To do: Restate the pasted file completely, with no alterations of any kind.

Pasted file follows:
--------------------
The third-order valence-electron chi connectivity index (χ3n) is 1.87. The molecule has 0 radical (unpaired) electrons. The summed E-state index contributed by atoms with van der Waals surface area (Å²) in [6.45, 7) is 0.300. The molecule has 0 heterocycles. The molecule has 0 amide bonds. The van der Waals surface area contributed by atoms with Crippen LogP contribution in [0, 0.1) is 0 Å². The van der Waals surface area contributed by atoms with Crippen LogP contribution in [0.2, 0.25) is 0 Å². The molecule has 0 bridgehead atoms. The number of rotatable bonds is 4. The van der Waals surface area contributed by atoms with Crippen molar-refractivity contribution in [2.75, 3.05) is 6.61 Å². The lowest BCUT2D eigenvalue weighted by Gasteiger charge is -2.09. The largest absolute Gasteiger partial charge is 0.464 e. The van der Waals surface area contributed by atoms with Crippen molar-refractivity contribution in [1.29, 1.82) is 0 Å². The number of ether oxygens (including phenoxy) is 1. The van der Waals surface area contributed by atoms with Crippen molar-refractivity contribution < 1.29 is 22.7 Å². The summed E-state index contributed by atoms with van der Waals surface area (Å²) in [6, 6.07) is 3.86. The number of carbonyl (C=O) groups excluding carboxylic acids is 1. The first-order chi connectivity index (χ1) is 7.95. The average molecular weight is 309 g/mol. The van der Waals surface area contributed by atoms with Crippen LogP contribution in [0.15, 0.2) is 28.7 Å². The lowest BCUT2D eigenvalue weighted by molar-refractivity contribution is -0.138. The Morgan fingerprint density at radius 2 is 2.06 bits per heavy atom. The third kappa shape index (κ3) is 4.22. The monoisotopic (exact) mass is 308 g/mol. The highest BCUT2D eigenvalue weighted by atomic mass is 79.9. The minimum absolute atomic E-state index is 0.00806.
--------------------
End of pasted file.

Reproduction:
The third-order valence-electron chi connectivity index (χ3n) is 1.87. The molecule has 0 radical (unpaired) electrons. The summed E-state index contributed by atoms with van der Waals surface area (Å²) in [6.45, 7) is 0.300. The molecule has 0 heterocycles. The molecule has 0 amide bonds. The van der Waals surface area contributed by atoms with Crippen LogP contribution in [0, 0.1) is 0 Å². The van der Waals surface area contributed by atoms with Crippen LogP contribution in [0.2, 0.25) is 0 Å². The molecule has 0 bridgehead atoms. The number of rotatable bonds is 4. The van der Waals surface area contributed by atoms with Crippen molar-refractivity contribution in [2.75, 3.05) is 6.61 Å². The lowest BCUT2D eigenvalue weighted by Gasteiger charge is -2.09. The largest absolute Gasteiger partial charge is 0.464 e. The van der Waals surface area contributed by atoms with Crippen molar-refractivity contribution in [1.29, 1.82) is 0 Å². The number of ether oxygens (including phenoxy) is 1. The van der Waals surface area contributed by atoms with Crippen molar-refractivity contribution < 1.29 is 22.7 Å². The summed E-state index contributed by atoms with van der Waals surface area (Å²) in [6, 6.07) is 3.86. The number of carbonyl (C=O) groups excluding carboxylic acids is 1. The first-order chi connectivity index (χ1) is 7.95. The average molecular weight is 309 g/mol. The van der Waals surface area contributed by atoms with Crippen LogP contribution in [0.15, 0.2) is 28.7 Å². The lowest BCUT2D eigenvalue weighted by molar-refractivity contribution is -0.138. The Morgan fingerprint density at radius 2 is 2.06 bits per heavy atom. The third kappa shape index (κ3) is 4.22. The monoisotopic (exact) mass is 308 g/mol. The highest BCUT2D eigenvalue weighted by atomic mass is 79.9. The minimum absolute atomic E-state index is 0.00806.